We woke on New Years Day just as it was getting light. Today was the day that we would drive back to Toliara, and then to Ifaty for a one night stay at the Paradisier Hotel. After we packed, we all gathered in the bar area with our gear for the trip back. While we were waiting for our group to assemble, we found out that Ray was really sick, apparently with a pretty high fever. As we only had 3 vehicles, and only one had working air conditioning, we decided that Ray needed to be in the one with the A/C. Klaus and his team loaded the trucks and we started on our trip back to Toliara.
We headed back through Itampolo, the site of our wedding the night before. Suzi and I were with Bill in one of the trucks that did not have A/C, and it was going to be another very hot day. The drive was only about 200 miles, but it was going to take us all day to get back to Toliara due to the condition of the roads. Bill was great to travel with, and kept us entertained most of the way with stories of his previous visits to Madagascar. Unfortunately, we kept him talking so much that later in the trip he was coughing and lost his voice, due to the amount of dirt that was blowing in through the open window and straight into his lungs. Sorry Bill!
We were taking pretty much the same route north that we had taken south 3 days before. Around mid-afternoon, we again reached the town of Fanantenana. We stopped to have lunch and all of us piled out into the restaurant. There was a big table set up for all of us and we relaxed and waited for our food. I took my hat off to let my head cool, and I noticed that everyone started laughing at me, so I asked Suzi what was going on. She let me use her small travel mirror, and I saw that several hours of being sweaty in a truck with the windows down and my hat on had given me a very noticeable line of dirt on my face. I figured we had a good 6 hours left on the road, and since there really was no running water to be found, I left the dirt alone.
After lunch, we piled back into the trucks and continued toward Toliara. I was still mesmerized by everything about the country, and watched it go by as Bill continued his stories. Around 5 pm, we pulled into Toliara and made a brief pit stop at what I believe was one of our drivers homes. The town was very run down and the roads, though paved, were in very bad repair. After 11 hours on dirt though I wasn't going to complain.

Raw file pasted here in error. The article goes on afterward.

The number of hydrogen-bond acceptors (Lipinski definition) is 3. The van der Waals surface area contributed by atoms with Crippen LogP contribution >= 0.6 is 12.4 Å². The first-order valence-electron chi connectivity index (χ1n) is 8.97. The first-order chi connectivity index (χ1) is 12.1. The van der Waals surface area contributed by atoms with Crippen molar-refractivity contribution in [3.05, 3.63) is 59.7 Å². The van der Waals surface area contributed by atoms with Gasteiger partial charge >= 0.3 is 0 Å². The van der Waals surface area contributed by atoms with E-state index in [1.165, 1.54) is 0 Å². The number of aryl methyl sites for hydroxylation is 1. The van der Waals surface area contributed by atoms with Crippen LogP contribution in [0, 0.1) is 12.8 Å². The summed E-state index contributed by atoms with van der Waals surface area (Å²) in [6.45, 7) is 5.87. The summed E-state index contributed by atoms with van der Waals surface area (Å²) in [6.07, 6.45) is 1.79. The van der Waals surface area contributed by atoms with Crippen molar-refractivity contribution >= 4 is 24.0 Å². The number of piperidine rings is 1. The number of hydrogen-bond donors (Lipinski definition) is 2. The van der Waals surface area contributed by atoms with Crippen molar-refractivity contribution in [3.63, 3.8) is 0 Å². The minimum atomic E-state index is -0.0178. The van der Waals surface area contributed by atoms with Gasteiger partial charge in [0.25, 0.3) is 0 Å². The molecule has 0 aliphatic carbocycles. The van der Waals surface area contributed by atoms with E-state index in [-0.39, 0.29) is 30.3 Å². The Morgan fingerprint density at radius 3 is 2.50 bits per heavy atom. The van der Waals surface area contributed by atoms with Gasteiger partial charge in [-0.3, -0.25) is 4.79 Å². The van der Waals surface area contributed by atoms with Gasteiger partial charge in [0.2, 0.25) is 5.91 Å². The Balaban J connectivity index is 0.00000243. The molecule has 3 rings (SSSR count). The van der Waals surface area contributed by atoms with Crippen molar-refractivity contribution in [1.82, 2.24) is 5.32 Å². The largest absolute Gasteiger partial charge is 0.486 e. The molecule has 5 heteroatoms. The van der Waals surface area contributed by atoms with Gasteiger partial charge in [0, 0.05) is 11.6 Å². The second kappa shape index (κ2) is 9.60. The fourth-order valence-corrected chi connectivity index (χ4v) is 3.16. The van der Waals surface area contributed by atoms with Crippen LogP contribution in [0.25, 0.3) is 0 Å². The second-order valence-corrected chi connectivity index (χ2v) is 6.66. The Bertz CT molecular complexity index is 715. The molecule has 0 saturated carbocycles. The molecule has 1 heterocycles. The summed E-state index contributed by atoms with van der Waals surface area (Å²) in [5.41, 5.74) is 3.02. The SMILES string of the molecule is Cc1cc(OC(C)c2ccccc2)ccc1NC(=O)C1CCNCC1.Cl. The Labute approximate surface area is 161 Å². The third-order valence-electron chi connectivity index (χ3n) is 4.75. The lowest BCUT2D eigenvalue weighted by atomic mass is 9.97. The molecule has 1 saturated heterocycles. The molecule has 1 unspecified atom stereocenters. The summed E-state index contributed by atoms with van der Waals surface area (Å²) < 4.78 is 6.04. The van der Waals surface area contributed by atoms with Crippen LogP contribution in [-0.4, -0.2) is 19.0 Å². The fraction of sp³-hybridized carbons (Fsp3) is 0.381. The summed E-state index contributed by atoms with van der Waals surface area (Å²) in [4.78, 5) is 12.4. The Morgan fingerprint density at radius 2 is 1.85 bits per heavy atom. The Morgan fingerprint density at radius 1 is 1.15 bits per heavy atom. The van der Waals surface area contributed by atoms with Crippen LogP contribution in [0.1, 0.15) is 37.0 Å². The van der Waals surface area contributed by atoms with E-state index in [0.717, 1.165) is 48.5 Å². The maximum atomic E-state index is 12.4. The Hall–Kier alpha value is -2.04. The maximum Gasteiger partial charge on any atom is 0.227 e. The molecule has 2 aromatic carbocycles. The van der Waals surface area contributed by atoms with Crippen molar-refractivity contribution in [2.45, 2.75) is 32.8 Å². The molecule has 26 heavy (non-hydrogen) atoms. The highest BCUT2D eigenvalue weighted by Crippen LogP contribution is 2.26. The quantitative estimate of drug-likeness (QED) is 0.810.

We headed north out of town and along another paved road. We could see the Mozambique Channel, but unfortunately, the view also included large areas of garbage dumped alongside the road. After another half hour, we pulled into the hotel.
The Paradisier Hotel looked really nice from the outside, and when we got out, we weren't disappointed with the inside. The hotel was beautiful, with a large open lobby, dining area and pool. We were greeted with complimentary drinks, after which the bungalow keys were passed out.
Suzi and I found our luggage and made our way to the bungalow. The fronts of the bunglaows were all facing the Mozambique Channel, right on the water. When we walked into the bungalow, we were very pleasantly surprised! The bungalow was divided into two separate rooms, each with two floors. The upper floor was just the bedroom, but the bed was very nice, with a mosquito net draped over it. The first floor had a small living area and a bathroom, which had (drum roll please) a shower!!! I was so excited that I was going to have my first real shower in almost 6 days!
As dinner was in an hour or so, Suzi and I broke out some clean clothes and got cleaned up. I let her shower first and then I took mine. Oh, how good that water felt! The dirt on my face practically came off in layers. I was so happy that I even stayed in the shower after the hot water ran out. After I was done and had a good shave, we got dressed and made our way to the dining room.
There was a large pool next to the restaurant, and the walls of the restaurant were open to the air coming off the Mozambique Channel. Dinner was all set up for us, and consisted of a really tasty fish curry. I enjoyed a cold beer, called Three Horses. The bottles were 65 centiliters, which converts to just about 22 ounces, and cost roughly $1.50. This was the price we found it for in most places, a pretty good deal I thought. It was quite good, however it was obvious that the bottles were recycled. I don't think recycling in Madagascar is the same as it is in the states. The bottles looked like they had been used several times over, probably just cleaned out and sterilized (I hope).
After dinner, we continued to look around, and finally said our good nights. Suzi and I went back to our room, and got our mosquito net ready. It was a very calm night out, and even being by the water didn't help out as far as a breeze went. We still weren't adjusted to the heat, and it took a while for both of us to fall asleep.